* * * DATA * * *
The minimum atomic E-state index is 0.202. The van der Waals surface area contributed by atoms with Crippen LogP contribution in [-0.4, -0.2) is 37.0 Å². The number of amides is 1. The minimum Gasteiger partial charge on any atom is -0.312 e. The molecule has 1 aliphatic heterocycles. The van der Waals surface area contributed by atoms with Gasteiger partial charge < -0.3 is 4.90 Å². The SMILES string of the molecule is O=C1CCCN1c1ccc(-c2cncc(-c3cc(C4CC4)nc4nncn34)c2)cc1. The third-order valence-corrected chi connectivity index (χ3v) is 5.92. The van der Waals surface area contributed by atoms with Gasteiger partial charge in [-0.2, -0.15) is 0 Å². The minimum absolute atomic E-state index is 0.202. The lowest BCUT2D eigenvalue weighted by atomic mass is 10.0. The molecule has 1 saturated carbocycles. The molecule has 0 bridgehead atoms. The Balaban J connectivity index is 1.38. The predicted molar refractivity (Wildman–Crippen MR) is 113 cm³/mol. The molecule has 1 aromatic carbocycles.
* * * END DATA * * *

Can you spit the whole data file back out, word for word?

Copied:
The minimum atomic E-state index is 0.202. The van der Waals surface area contributed by atoms with Crippen LogP contribution in [-0.4, -0.2) is 37.0 Å². The number of amides is 1. The minimum Gasteiger partial charge on any atom is -0.312 e. The molecule has 1 aliphatic heterocycles. The van der Waals surface area contributed by atoms with Gasteiger partial charge < -0.3 is 4.90 Å². The SMILES string of the molecule is O=C1CCCN1c1ccc(-c2cncc(-c3cc(C4CC4)nc4nncn34)c2)cc1. The third-order valence-corrected chi connectivity index (χ3v) is 5.92. The van der Waals surface area contributed by atoms with Gasteiger partial charge in [-0.2, -0.15) is 0 Å². The minimum absolute atomic E-state index is 0.202. The lowest BCUT2D eigenvalue weighted by atomic mass is 10.0. The molecule has 1 saturated carbocycles. The molecule has 0 bridgehead atoms. The Balaban J connectivity index is 1.38. The predicted molar refractivity (Wildman–Crippen MR) is 113 cm³/mol. The molecule has 1 aromatic carbocycles.